As illustrated in greater detail in FIG. 17, the specific preferred embodiment utilizes an Intel 8155 static logic and RAM chip. The 8155 chip 10 as illustrated in FIG. 8 has three general purpose I/O ports A, B and C, a timer and 256 bytes of RAM available. In the secondary station, one I/O port of this chip is used as an input port to sense daisy chain signals. Another I/O port is used as an output port to control the daisy chain control switches and the third I/O port is used as an input to allow the microprocessor 5 to sense various signals on the card. The timer may be used to provide a clock for the daisy chain as needed. The address assignment and the name of the port or element controlled by them and the description are all listed in the tabular form of FIG. 17.
An important aspect of the present invention is the answer to the problem of fault diagnosis. In a daisy chain configuration, when the primary station raises RTS and never receives the expected CTS signal, there is no way to analyze where in the daisy chain the failure may have occurred without additional information being available beyond the simple fact that no CTS signal has been received. The technique used in the present invention is to have one wire in the daisy chain interface, which does not automatically propagate down through the daisy chain, be utilized for diagnostic purposes. The wire selected is the upstream pin 11 and downstream pin 11 at each station. The signal on pin 11 is one that originates at the primary station or at any secondary station's downstream side but goes only to the next entity in the daisy chain below the originating entity. The use of pin 11 is described as follows.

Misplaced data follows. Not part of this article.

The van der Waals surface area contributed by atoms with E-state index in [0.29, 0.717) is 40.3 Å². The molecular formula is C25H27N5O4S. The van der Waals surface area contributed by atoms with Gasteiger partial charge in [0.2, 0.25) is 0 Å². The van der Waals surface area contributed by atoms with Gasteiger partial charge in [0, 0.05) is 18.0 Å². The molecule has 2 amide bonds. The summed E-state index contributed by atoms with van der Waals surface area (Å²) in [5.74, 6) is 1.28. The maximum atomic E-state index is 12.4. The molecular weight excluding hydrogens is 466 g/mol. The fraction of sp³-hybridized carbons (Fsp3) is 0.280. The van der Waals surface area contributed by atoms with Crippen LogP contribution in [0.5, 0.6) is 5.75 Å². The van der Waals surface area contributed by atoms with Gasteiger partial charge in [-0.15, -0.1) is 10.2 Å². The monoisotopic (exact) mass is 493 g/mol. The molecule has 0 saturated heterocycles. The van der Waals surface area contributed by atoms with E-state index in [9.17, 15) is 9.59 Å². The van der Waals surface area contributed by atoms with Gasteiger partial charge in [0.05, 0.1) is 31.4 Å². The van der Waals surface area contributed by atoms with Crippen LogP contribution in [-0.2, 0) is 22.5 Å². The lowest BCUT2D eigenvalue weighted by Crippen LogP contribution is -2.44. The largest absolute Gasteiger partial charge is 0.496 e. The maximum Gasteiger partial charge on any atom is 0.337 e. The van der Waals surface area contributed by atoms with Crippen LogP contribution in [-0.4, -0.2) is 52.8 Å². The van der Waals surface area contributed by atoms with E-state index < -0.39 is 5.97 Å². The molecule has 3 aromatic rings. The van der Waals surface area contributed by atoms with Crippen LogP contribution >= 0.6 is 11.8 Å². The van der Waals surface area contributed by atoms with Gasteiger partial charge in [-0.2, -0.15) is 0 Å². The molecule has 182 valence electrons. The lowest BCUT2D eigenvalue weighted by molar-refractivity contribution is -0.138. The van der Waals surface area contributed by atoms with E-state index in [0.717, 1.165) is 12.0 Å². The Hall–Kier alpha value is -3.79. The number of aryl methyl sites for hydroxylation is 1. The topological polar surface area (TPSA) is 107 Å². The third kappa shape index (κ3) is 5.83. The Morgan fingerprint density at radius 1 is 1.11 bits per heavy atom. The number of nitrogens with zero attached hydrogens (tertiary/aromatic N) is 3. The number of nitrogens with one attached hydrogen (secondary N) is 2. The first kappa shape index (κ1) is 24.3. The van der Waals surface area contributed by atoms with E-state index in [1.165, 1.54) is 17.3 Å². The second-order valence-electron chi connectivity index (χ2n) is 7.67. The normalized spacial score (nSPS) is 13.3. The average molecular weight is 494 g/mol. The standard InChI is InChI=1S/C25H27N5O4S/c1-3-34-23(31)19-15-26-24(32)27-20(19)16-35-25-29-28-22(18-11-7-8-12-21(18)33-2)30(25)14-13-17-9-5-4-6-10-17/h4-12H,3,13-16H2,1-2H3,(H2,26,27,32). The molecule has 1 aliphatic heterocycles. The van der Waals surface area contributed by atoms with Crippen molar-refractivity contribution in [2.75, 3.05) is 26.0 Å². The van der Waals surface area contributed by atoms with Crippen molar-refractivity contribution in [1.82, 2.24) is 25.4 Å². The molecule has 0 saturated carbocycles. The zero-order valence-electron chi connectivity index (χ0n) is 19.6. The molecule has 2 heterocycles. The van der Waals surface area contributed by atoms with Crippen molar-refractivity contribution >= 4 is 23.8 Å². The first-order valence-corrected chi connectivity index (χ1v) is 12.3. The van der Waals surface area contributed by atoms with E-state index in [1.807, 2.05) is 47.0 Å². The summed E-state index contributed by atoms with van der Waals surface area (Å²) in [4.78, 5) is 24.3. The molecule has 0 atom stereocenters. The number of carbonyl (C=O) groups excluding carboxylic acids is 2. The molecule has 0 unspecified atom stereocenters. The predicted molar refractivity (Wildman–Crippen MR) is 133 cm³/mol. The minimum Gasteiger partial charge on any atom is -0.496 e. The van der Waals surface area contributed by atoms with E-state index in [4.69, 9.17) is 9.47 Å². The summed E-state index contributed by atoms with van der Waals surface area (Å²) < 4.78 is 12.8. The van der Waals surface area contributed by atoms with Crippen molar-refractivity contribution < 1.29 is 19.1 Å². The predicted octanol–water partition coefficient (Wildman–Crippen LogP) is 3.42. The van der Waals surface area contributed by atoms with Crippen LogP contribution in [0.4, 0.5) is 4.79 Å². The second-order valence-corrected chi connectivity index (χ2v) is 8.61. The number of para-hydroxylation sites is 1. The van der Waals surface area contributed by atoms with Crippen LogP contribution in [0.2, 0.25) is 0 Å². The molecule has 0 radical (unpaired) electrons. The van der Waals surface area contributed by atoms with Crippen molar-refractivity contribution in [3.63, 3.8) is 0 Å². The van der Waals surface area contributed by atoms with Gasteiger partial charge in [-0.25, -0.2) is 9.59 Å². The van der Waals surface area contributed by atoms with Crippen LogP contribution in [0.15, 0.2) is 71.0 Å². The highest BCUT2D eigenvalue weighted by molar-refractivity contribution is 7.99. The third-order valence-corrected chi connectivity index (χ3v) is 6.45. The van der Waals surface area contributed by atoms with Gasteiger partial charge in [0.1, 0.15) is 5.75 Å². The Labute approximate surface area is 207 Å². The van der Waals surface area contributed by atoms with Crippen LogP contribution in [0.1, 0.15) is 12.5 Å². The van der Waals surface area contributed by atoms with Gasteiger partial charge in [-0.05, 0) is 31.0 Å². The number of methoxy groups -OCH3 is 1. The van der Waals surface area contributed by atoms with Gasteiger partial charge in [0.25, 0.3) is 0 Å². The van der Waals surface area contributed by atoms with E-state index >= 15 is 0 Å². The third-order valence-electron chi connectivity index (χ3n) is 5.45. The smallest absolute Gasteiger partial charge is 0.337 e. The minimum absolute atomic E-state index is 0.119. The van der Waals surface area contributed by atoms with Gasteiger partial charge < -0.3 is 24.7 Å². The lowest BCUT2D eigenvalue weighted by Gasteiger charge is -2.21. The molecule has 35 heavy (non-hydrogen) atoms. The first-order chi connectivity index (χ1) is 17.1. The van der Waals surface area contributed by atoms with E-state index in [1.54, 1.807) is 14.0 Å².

Suppose there are five secondary stations in the chain and that the number 3 station is broken with number 1 being closest to the primary station. A primary station will raise request to send RTS but will never receive clear to send CTS because secondary station 3 is not passing the request to send signal to number 4 to eventually be wrapped back as the clear to send CTS signal. After arbitrary timeout has occurred, the primary station will determine that no CTS signal is being received and will originate a diagnostic process to eventually determine which station is the source of the problem. An example of the diagnostic procedure follows.
The primary station, having determined that clear to send CTS has not been received, will raise the signal on its own pin 11. This propagates only to the first station 1 next downstream from the primary station. Secondary station 1 will receive the signal and put itself in the artificially induced last station mode which is controlled by pin 11 as pointed out earlier. This means that station 1 will consider itself artificially to be the last station 2 on the daisy chain and will cause it to activate the wrap conditions and generate clocking for the chain as if there were not already perfectly acceptable clock signals present.